From dual-language kindergarten, when they are taught a pointer is un puntero, to the day they continue on to Lennard High School, students at the Redlands Christian Migrant Association charter schools get a specialized education.
It conforms to state standards and, judging by the test scores, surpasses them.
But the schools — an elementary and a middle grades “leadership academy” — also offer help with immigration issues. Families have access to a food bank on the Wimauma campus. And the staff keeps track of children who leave, following the migrant farm worker circuit to North Carolina and Tennessee.
“We provide more than just a school,” principal Mark Haggett said. “We are targeting migrant families, and we are the only charter school in Hillsborough County that is doing that.”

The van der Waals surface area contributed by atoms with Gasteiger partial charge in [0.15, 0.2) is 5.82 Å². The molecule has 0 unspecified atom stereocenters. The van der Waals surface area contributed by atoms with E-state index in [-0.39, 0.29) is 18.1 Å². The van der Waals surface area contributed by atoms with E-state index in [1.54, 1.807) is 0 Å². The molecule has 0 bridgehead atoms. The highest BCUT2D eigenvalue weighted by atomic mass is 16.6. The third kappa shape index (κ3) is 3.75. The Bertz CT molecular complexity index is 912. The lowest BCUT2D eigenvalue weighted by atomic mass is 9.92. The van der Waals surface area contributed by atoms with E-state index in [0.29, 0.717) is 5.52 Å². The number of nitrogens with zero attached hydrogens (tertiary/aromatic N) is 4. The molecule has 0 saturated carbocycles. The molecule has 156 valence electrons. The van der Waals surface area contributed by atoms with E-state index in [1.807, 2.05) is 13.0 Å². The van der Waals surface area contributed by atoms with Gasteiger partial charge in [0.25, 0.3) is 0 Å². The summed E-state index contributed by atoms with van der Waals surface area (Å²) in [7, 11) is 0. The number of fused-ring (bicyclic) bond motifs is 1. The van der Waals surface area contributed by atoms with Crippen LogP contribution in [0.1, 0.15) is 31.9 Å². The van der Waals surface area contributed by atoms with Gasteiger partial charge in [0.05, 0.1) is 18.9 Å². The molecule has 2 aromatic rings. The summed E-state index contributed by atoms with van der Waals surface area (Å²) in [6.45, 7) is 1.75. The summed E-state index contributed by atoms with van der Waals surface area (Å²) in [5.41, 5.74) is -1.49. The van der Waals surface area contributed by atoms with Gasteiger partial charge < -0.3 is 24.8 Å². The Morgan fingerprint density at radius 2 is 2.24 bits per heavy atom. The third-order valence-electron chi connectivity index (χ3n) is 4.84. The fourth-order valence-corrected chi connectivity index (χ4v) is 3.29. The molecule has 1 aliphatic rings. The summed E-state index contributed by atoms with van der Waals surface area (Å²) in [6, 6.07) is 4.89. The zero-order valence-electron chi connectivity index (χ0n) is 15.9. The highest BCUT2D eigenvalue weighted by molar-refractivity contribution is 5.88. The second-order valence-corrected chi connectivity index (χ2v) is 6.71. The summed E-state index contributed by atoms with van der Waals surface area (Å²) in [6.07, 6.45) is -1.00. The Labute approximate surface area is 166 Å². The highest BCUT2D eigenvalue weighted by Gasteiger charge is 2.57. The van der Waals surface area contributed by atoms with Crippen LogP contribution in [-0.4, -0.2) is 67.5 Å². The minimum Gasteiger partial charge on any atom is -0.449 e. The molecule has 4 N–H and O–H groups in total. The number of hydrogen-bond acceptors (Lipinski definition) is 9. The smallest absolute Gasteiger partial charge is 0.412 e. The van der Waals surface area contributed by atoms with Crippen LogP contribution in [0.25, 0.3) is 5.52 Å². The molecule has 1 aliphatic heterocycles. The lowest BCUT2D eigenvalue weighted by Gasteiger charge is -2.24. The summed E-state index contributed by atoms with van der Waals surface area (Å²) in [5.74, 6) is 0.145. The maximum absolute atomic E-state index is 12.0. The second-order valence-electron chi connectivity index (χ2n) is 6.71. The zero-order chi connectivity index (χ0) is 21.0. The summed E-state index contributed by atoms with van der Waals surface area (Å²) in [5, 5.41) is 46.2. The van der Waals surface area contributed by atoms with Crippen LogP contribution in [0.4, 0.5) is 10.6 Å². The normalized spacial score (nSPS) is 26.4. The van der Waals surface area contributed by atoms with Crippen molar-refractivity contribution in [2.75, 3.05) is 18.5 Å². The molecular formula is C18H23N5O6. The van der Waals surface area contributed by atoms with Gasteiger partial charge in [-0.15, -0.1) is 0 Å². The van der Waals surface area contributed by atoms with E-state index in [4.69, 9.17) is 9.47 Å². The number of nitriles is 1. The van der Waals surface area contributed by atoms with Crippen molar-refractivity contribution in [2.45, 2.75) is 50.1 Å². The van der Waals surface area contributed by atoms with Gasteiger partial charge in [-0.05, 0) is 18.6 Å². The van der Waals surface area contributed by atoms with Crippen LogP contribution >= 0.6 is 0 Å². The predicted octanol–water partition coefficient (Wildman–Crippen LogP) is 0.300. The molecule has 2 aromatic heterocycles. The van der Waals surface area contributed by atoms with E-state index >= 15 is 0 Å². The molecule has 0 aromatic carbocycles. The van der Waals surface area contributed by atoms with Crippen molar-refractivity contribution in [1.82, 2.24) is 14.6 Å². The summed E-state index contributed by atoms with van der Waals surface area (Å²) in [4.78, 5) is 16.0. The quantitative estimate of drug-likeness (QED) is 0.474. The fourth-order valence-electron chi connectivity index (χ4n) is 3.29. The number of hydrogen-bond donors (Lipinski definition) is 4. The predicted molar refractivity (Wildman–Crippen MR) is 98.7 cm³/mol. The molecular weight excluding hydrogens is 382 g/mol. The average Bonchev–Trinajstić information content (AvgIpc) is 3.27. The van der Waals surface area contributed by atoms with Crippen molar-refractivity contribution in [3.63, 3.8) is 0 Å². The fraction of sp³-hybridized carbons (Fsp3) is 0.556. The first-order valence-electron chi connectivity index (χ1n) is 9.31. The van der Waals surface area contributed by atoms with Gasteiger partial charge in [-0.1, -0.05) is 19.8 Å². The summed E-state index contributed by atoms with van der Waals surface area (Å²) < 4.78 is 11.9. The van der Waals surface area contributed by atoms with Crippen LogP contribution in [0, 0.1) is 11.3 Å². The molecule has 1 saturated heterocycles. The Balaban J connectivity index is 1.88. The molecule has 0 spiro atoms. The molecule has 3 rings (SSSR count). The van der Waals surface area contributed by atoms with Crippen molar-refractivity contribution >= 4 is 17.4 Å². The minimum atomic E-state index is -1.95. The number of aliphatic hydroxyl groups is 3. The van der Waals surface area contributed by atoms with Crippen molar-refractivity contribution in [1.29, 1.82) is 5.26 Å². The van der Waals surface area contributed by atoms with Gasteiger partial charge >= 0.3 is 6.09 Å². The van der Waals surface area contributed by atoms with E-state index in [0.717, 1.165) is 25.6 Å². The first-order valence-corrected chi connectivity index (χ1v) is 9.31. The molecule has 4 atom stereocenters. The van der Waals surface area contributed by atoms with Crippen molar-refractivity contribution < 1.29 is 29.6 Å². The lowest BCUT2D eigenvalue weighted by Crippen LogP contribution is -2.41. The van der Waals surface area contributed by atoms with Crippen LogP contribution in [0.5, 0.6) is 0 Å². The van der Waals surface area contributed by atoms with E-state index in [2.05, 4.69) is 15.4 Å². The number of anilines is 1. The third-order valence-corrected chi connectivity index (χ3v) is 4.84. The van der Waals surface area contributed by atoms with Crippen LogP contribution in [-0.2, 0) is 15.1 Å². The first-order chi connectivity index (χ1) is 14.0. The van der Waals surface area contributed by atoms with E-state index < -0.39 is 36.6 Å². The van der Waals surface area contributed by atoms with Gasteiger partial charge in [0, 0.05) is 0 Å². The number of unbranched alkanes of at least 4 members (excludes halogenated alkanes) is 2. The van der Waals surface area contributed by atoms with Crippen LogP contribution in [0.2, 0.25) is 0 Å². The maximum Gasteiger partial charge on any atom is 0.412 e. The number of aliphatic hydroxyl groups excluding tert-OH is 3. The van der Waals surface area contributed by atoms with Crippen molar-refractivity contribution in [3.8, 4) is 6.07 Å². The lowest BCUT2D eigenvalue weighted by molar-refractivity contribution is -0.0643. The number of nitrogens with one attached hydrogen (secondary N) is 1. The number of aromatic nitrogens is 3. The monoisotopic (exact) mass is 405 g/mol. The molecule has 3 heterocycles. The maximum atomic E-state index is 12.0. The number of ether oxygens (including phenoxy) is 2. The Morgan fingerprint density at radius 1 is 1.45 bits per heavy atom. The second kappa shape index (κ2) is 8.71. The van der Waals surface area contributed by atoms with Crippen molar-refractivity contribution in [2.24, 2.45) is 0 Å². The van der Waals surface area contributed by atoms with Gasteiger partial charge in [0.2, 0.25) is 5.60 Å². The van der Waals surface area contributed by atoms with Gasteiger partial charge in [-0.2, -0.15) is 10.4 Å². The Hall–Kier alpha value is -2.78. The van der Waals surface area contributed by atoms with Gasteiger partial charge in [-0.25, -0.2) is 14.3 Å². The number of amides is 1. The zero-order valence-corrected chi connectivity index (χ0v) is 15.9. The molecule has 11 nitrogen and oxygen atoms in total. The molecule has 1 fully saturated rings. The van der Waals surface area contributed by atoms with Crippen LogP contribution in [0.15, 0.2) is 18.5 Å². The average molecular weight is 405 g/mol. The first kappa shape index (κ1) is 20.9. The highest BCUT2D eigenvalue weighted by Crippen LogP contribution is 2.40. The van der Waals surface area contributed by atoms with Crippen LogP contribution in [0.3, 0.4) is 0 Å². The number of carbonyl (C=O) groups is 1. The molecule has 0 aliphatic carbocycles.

Each year in Tampa Bay and across Florida, more families are choosing charters, which use tax dollars but are run independently of school districts. Pasco County saw an impressive 31 percent jump in charter enrollment this year. Hillsborough went up 12 percent and Pinellas 3 percent — in each instance far outpacing growth rates in regular public schools.